The accused all agreed that Kantor's defence could share nothing in common with the rest of the accused. He thus arranged a separate defence team.[22] Denis Kuny (later counsel in the Bram Fischer trial), was involved at the beginning of the trial defending Kantor. After State Prosecutor Yutar accused him of having been on the mailing list of the Communist Party, Kuny was debriefed and forced to withdraw.[23] While Harold Hanson primarily represented Kantor, he was also invited to deliver the plea for mitigation for the other 9 accused.[24] The defence line-up for Kantor was:

  • John Coaker (advocate)
  • Harold Hanson (advocate)
  • George Lowen (advocate)
  • H. C. Nicholas (advocate)
  • Harry Schwarz (advocate)


Charges were:

  • recruiting persons for training in the preparation and use of explosives and in guerrilla warfare for the purpose of violent revolution and committing acts of sabotage
  • conspiring to commit the aforementioned acts and to aid foreign military units when they invaded the Republic
  • acting in these ways to further the objectives of communism
  • soliciting and receiving money for these purposes from sympathizers in Uganda, Algeria, Ethiopia, Liberia, Nigeria, Tunisia, and elsewhere.

"Production requirements" for munitions for a six-month period were sufficient, the prosecutor Percy Yutar said in his opening address, to blow up a city the size of Johannesburg.[25]

Kantor was discharged at the end of the prosecution's case.

The trial was condemned by the United Nations Security Council and nations around the world, leading to international sanctions against the South African government in some cases.


  • Arthur Goldreich, Abdulhay Jassat, Moosa Moolla, and Harold Wolpe escaped from The Fort prison in Johannesburg while on remand after bribing a prison guard. After hiding in various safe houses for two months Goldreich and Wolpe escaped to Swaziland dressed as priests with the aid of Mannie Brown, who later helped to set up tour operator Africa Hinterland as a cover to deliver weapons to the ANC. From Swaziland, Vernon Berrangé was to charter a plane to take them on to Lobatse, a small town in south-eastern Botswana.[26] Jassat and Moolla escaped into exile in India.
  • Wolpe's escape saw his brother-in-law James Kantor, who had been serving as a member of the defence team, arrested and charged with the same crimes as Mandela and his co-accused. Harry Schwarz, a close friend and a well-known politician, acted as his defence. After being dealt with aggressively by the prosecutor Percy Yutar, who sought to portray him as a vital cog of MK, Kantor was discharged by Judge Quartus de Wet, who ruled that he had no case to answer. Following his release, Kantor fled the country. He was to die of a massive heart attack in 1974.

Mandela's speech

At the beginning of the defence's proceedings, Nelson Mandela gave a three-hour speech from the defendant's dock, in which he explained and defended the ANC's key political positions. He justified the movement's decision, in view of the increasing restrictions on permitted political activity on the part of non-White Africans, to go beyond its earlier use of constitutional methods and Gandhian non-violent opposition to the state, embracing a campaign of sabotage against property (designed to minimize risks of injury and death), while also starting to train a military wing for possible future use. He also discussed in some detail the relationship between the ANC and the SACP, explaining that, while the two shared a commitment to action against the apartheid system, he was wedded to a model of constitutional democracy for South Africa (he singled out the British political model for particular praise), and also supported a market economy rather than a communist economic model. The speech is considered one of the founding moments of South African democracy.[27][28]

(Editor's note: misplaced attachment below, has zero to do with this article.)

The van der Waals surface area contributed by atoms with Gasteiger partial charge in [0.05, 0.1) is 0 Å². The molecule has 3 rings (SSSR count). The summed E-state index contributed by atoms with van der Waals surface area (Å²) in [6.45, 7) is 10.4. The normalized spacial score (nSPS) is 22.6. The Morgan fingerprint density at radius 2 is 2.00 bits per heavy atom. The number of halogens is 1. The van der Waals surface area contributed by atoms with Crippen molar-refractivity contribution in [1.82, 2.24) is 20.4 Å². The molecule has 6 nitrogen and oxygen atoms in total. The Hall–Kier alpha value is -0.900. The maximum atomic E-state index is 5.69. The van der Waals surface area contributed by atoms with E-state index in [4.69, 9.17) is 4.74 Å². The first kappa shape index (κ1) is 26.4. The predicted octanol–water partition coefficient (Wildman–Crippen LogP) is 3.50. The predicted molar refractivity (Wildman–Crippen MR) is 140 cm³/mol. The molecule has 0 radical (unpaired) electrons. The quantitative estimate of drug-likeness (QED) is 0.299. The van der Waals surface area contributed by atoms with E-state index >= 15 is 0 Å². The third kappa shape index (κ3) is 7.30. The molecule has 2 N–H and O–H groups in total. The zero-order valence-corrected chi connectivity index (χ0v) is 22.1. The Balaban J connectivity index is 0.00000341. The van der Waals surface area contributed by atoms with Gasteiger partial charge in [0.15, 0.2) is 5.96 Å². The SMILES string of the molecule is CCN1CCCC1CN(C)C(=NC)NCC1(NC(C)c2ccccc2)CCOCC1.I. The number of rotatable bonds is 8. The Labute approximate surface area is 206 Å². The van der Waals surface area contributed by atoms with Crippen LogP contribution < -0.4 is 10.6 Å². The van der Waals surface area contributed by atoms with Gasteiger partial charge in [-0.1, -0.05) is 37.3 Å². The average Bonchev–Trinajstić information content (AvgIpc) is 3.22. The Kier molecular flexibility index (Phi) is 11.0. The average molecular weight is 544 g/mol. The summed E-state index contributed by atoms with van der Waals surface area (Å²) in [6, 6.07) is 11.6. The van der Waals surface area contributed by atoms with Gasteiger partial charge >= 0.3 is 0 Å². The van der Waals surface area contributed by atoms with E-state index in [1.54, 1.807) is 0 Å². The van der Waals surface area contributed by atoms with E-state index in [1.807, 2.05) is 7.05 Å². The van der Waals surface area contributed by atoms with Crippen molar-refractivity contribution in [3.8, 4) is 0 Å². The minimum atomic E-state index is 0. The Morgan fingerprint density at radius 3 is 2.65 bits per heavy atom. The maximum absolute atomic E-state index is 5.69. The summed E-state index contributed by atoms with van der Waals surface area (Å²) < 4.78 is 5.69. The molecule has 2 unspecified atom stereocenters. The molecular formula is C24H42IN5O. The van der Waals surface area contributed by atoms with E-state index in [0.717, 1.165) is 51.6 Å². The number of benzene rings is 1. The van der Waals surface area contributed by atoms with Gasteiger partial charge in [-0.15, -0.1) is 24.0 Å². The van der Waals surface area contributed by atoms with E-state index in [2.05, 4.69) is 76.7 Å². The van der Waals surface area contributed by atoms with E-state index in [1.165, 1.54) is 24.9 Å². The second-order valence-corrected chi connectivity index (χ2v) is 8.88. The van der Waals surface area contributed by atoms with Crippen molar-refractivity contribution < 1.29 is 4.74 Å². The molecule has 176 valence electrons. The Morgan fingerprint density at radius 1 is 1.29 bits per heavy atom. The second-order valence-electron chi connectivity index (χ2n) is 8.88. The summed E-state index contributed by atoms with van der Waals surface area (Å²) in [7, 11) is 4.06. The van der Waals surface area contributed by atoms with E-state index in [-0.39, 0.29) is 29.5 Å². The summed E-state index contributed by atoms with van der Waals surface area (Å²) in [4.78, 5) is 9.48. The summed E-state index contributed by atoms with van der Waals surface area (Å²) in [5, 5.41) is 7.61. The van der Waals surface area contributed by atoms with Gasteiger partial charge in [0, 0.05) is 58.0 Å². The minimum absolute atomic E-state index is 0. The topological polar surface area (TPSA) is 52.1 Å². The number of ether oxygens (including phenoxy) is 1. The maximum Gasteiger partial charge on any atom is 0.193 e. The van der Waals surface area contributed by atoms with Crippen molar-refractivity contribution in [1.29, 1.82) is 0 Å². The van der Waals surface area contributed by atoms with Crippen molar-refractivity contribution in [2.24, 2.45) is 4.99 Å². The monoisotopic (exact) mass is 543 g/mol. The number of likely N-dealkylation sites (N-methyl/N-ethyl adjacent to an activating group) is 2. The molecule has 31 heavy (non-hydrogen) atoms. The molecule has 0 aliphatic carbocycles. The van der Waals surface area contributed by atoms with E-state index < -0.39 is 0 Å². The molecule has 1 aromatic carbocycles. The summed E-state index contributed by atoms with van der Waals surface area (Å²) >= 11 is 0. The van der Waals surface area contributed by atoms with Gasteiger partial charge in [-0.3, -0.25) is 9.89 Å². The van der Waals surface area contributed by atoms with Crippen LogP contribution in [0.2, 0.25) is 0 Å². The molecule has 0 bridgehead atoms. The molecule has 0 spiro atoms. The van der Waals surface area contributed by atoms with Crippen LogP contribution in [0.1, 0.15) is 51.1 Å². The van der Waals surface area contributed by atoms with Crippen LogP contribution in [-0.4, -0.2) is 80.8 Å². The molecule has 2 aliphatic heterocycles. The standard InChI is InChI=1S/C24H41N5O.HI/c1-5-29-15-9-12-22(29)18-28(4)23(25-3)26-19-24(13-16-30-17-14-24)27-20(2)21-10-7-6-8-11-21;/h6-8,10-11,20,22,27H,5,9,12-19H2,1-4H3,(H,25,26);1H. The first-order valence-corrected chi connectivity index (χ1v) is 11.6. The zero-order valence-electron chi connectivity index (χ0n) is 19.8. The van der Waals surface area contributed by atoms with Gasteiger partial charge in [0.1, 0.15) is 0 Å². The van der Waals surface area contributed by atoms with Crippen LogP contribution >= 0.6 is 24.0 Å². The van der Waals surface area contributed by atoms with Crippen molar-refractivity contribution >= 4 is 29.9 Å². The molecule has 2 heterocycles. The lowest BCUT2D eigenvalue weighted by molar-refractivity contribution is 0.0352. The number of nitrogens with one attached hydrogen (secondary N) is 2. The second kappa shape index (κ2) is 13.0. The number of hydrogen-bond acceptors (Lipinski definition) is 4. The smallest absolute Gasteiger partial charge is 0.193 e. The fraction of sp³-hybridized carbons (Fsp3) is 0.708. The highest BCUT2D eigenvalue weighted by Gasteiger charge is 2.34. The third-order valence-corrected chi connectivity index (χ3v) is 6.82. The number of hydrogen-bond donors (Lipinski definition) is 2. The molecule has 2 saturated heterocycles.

Mandela's closing words have been much-quoted. They were reportedly spoken looking the judge full in the eyes. His statement that he was prepared to die for the cause was strongly resisted by his lawyers, who feared it might itself provoke a death sentence. In a concession to their concerns, Mandela inserted the words "if it needs be". Nelson Mandela, speaking in the dock of the court on 20 April 1964, said:[29]

During my lifetime I have dedicated my life to this struggle of the African people. I have fought against white domination, and I have fought against black domination. I have cherished the ideal of a democratic and free society in which all persons will live together in harmony and with equal opportunities. It is an ideal for which I hope to live for and to see realised. But, my Lord, if it needs to be, it is an ideal for which I am prepared to die.


Although the prosecution did not formally request the death penalty, close observers of the trial considered such a sentence to be implicit in the prosecutor's presentation of his case.[25] Opposition to the death penalty included both public campaigns internationally, the United Nations, and the defence's arguments within the courtroom. Harold Hanson was called upon to argue in mitigation. He compared the African struggle for rights to the earlier Afrikaner's struggle, citing precedents for temperate sentencing, even in cases of treason. On 12 June 1964, eight defendants were sentenced to life imprisonment; Lionel Bernstein was acquitted. Unsubstantiated evidence suggests that Hanson, in a private hearing with de Wet, persuaded him to commute the death sentence for high treason to life imprisonment.